Nature Chemistry, 2019, vol 11, 10, pp. 899-905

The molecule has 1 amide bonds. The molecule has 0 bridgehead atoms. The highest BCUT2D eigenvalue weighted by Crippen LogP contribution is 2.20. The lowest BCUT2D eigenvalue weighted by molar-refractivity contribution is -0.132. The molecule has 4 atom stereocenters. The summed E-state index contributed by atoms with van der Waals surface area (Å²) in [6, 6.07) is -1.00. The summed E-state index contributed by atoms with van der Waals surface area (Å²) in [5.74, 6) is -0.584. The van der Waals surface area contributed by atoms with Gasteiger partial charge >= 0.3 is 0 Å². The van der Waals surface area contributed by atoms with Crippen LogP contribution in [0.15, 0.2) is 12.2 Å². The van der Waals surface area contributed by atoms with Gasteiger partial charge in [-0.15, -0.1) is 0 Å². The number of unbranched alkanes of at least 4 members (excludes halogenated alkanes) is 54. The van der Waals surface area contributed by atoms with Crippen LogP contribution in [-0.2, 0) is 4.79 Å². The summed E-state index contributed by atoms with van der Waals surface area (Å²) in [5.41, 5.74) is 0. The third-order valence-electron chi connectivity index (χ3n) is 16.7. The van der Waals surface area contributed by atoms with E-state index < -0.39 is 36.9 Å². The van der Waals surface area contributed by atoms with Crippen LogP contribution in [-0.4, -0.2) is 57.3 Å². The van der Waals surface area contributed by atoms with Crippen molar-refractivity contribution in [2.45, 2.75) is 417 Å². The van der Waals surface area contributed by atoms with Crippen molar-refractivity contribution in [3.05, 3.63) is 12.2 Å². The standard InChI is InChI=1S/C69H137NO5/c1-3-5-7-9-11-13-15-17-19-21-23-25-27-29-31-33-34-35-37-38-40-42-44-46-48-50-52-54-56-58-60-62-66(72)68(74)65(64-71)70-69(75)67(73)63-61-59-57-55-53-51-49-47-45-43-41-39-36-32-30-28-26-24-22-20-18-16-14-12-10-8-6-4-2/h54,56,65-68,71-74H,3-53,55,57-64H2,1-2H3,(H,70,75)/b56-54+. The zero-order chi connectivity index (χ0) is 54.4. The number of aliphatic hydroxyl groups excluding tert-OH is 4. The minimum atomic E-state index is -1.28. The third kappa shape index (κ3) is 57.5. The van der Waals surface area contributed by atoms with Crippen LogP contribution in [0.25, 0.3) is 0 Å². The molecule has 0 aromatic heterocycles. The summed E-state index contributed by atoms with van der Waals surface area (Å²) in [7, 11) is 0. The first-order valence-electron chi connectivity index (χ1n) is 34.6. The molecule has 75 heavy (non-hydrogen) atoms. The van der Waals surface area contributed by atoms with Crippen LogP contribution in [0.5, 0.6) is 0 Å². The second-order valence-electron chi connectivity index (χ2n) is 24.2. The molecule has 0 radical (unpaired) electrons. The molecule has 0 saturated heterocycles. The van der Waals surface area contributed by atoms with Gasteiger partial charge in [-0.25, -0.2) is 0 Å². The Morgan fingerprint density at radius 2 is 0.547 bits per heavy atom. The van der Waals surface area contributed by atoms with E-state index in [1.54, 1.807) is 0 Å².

Frank-Kasper phases, a family of ordered structures formed from particles with spherical motifs, are found in a host of materials, such as metal alloys, inorganic colloids and various types of soft matter. All the experimentally observed Frank-Kasper phases can be constructed from the basic units of three fundamental structures called the A15, C15 and Z phases. The Z phase, typically observed in metal alloys, is associated with a relatively large volume ratio between its constituents, and this constraint inhibits its formation in most self-assembled single-component soft-matter systems. We have assembled a series of nanosized shape amphiphiles that comprise a triphenylene core and six polyhedral oligomeric silsesquioxane cages grafted onto it through linkers to give a variety of unconventional structures, which include the Z phase. This structure was obtained through fine tuning of the linker lengths between the core and the peripheral polyhedral oligomeric silsesquioxane cages, and exhibits a relatively large volume asymmetry between its constituent polyhedral particle motifs.